Winter lull

Bright, dry but indifferent yesterday with a cold westerly on my back walking from Rye to Lydd via Camber. A lack of cold winter visitors and the stalwarts reduced to their core gatherings, a hundred Barnacles and many more Greylags at Scotney, although a fair number of Wigeon. Flocks of Coots widespread. Starlings and Lapwings, a hundred Golden plovers. Two Buzzards out on the fields where a Peregrine falcon hovered repeatedly above a reedy dike. What was perhaps the same falcon was seen later, dashing over fields in the manner of a hunting Merlin. The plumage showed a mix of blackish and ashy upperparts and along with the behaviour suggested an impression of other than typical for an adult Peregrine.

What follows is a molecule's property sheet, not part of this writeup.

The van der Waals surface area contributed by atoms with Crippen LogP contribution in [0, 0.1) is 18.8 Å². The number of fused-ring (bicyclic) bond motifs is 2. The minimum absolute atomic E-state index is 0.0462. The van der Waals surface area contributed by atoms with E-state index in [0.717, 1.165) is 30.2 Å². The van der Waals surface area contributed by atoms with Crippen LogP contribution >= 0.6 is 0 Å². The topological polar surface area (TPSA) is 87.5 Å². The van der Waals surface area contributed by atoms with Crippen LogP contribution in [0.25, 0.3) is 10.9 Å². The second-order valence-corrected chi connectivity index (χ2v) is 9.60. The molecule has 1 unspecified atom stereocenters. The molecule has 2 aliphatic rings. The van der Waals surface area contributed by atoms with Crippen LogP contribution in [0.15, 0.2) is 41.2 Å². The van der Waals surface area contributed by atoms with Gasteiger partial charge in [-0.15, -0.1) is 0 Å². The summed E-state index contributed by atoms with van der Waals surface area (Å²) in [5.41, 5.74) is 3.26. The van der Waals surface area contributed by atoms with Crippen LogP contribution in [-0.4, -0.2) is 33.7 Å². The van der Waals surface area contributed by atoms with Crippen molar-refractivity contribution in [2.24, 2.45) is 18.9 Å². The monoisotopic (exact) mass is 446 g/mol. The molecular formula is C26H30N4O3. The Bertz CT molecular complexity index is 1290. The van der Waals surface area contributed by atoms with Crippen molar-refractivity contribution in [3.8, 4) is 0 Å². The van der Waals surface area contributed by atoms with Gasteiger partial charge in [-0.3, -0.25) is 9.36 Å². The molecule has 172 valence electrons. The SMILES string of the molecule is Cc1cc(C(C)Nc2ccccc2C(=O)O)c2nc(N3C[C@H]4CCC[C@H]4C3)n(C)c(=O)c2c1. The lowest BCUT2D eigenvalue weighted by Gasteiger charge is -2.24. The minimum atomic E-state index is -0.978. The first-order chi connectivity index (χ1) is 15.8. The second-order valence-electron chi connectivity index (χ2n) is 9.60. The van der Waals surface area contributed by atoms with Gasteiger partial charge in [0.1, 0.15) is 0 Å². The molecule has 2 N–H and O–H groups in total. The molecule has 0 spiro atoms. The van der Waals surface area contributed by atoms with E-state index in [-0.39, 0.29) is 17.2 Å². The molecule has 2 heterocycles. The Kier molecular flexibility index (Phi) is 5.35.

An Egyptian Goose was at Northpoint and later a flock of seven were among Mute Swans beyond Scotney. In the chill wind some of the fields appeared barren of birdlife, new plough stretching far between straggling hedges. Perhaps the cold and the lateness of my walk meant that finches and buntings were keeping their heads down.

As I neared Lydd in sundown a flock of sheep in a potato-strewn field had gathered on a small mound of concrete rubble, perhaps engaged in a ritual in memory of their more montane relatives. They watched nonchalantly as I reached a new steel gatepost, the sight of which had lifted my spirits, contrary to my usual affectation for country crafts.

 

 

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